Stronger Currency Boosts Chinese Purchasing Power

When converted to U.S. dollars at currentexchange rates, Chinese retail food prices areabout a fourth of the level of U.S. food prices.Prices of vegetables, which constitute a majorportion of most Chinese meals, are as low asa tenth of U.S. prices. The average per capitaurban household income in China—whenconverted to dollars at the official exchangerate—was about $1,600 per year in 2006.With low domestic prices, Chinese consumerscan maintain a comfortable lifestyleon seemingly meager incomes—as long asthey consume domestic foods.

Imported fruits, for example, are usuallyeaten only on special occasions or given asgifts in China. U.S. apples are considered aluxury item because they cost several timesas much as Chinese apples. Cheaper domesticapples are purchased for everyday consumption.

Since the incomes of Chinese consumershave little purchasing power onworld markets, China does not import muchfood. China’s imports have boomed for soybeans,cotton, and vegetable oil, but prices ofmost imported agricultural commodities aretoo high to make major inroads in theChinese market. It has been estimated thatless than 5 percent of items in Chinesesupermarkets are imported.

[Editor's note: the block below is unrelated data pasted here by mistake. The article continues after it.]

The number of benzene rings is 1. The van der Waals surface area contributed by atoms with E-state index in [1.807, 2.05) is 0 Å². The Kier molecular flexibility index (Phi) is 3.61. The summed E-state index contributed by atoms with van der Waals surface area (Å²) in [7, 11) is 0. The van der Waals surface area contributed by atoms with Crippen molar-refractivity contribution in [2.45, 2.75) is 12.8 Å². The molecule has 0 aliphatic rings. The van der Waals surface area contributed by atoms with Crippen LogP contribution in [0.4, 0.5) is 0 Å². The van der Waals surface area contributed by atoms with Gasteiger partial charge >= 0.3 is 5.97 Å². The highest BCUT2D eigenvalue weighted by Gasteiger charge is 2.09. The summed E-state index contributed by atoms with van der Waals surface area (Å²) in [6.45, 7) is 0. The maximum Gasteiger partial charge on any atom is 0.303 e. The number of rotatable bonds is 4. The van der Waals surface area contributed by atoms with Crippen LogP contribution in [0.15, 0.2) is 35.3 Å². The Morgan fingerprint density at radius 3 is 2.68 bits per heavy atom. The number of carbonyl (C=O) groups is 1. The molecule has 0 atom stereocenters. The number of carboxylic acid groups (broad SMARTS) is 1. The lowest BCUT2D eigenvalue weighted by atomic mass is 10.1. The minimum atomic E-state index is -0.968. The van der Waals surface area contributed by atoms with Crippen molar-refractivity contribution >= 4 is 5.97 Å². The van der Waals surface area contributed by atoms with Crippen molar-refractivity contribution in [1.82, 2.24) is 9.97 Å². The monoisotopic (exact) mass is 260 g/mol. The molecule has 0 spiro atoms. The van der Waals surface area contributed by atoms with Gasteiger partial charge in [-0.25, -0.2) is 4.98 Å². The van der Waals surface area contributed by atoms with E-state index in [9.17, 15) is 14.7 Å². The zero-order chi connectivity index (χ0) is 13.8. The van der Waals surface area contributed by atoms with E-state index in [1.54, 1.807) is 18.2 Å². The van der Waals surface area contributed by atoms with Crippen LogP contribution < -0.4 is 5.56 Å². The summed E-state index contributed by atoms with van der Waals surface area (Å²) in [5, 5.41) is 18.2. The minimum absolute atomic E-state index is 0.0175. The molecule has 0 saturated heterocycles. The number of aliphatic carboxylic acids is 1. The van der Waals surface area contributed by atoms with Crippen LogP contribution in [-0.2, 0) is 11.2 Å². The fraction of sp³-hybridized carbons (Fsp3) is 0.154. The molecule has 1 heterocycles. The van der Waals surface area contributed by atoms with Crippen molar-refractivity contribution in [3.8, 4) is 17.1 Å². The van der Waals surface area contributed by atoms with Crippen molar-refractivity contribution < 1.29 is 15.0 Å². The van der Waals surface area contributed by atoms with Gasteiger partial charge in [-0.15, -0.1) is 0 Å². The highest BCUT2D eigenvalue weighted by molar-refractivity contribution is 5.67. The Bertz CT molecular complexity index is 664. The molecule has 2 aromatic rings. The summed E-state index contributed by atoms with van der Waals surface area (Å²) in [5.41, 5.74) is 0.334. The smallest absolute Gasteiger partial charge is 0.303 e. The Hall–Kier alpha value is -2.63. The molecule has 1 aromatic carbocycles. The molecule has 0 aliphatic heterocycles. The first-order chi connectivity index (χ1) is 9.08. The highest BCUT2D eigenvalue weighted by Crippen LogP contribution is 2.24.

Appreciation of the Chinese exchangerate may make imports more affordable forChinese consumers. After remaining fixed atabout 8.3 yuan to the U.S. dollar for adecade, the Chinese yuan has been allowedto appreciate gradually since July 2005. Withan ongoing trade surplus, rising foreignexchange reserves, and continuing pressurefrom trade partners, further appreciation ofthe yuan is expected.

Normally, a stronger yuan would makeimports more attractive to Chinese buyers,but a surge in world prices and record-highocean shipping rates have kept imports ofmost grains and meats from being price competitivein China despite the modest currencyappreciation. A much larger currencyappreciation would be needed to makeimports of vegetables, fruits, and processedfoods price competitive. These products haveespecially low prices in China.

Price inflation in China could improvethe price competitiveness of imports withoutan appreciation in the exchange rate, butChina has experienced only moderate, intermittentups and downs in food prices sincethe late 1990s. A sharp increase in porkprices in China during 2007 led to a Chinesecommitment to import U.S. pork during2007-08. However, the rise in Chinese porkprices was more a reflection of cyclical forcesin the hog sector rather than an indicator ofbroad-based inflation. Chinese hog pricesbegan falling in August 2007, as a major diseaseoutbreak was brought under control andfarmers expanded hog inventories inresponse to record-high prices and governmentsubsidies for breeding sows. Chinesecorn and oilseed prices surged in 2006 and2007, but those increases also appear toreflect world market conditions rather thanChinese inflation.